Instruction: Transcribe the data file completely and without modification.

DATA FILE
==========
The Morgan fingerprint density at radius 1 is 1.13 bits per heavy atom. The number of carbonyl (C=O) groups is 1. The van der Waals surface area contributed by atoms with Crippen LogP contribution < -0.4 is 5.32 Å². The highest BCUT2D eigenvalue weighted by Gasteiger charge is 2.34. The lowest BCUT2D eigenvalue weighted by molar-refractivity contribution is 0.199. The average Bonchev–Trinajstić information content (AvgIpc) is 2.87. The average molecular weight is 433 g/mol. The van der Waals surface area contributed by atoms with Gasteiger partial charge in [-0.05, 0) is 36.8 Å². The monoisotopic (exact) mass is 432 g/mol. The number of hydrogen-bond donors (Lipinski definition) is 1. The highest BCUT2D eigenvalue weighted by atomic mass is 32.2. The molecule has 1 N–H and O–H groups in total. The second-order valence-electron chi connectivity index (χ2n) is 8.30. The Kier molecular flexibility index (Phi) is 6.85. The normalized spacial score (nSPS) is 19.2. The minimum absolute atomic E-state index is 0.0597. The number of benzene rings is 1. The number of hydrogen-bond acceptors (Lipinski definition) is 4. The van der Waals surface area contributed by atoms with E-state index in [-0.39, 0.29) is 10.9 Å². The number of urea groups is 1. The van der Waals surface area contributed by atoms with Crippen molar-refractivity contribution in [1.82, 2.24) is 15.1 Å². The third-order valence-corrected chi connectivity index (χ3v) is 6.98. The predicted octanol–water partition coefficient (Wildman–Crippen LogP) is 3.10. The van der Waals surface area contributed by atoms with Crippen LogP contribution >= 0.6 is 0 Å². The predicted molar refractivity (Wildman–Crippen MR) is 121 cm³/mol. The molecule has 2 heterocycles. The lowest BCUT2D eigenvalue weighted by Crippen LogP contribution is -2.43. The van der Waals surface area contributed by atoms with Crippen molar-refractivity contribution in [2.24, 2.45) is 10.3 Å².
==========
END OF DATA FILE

The Morgan fingerprint density at radius 1 is 1.13 bits per heavy atom. The number of carbonyl (C=O) groups is 1. The van der Waals surface area contributed by atoms with Crippen LogP contribution < -0.4 is 5.32 Å². The highest BCUT2D eigenvalue weighted by Gasteiger charge is 2.34. The lowest BCUT2D eigenvalue weighted by molar-refractivity contribution is 0.199. The average Bonchev–Trinajstić information content (AvgIpc) is 2.87. The average molecular weight is 433 g/mol. The van der Waals surface area contributed by atoms with Gasteiger partial charge in [-0.05, 0) is 36.8 Å². The monoisotopic (exact) mass is 432 g/mol. The number of hydrogen-bond donors (Lipinski definition) is 1. The highest BCUT2D eigenvalue weighted by atomic mass is 32.2. The molecule has 1 N–H and O–H groups in total. The second-order valence-electron chi connectivity index (χ2n) is 8.30. The Kier molecular flexibility index (Phi) is 6.85. The normalized spacial score (nSPS) is 19.2. The minimum absolute atomic E-state index is 0.0597. The number of benzene rings is 1. The number of hydrogen-bond acceptors (Lipinski definition) is 4. The van der Waals surface area contributed by atoms with E-state index in [-0.39, 0.29) is 10.9 Å². The number of urea groups is 1. The van der Waals surface area contributed by atoms with Crippen molar-refractivity contribution in [1.82, 2.24) is 15.1 Å². The third-order valence-corrected chi connectivity index (χ3v) is 6.98. The predicted octanol–water partition coefficient (Wildman–Crippen LogP) is 3.10. The van der Waals surface area contributed by atoms with Crippen LogP contribution >= 0.6 is 0 Å². The predicted molar refractivity (Wildman–Crippen MR) is 121 cm³/mol. The molecule has 2 heterocycles. The lowest BCUT2D eigenvalue weighted by Crippen LogP contribution is -2.43. The van der Waals surface area contributed by atoms with Crippen molar-refractivity contribution in [2.24, 2.45) is 10.3 Å².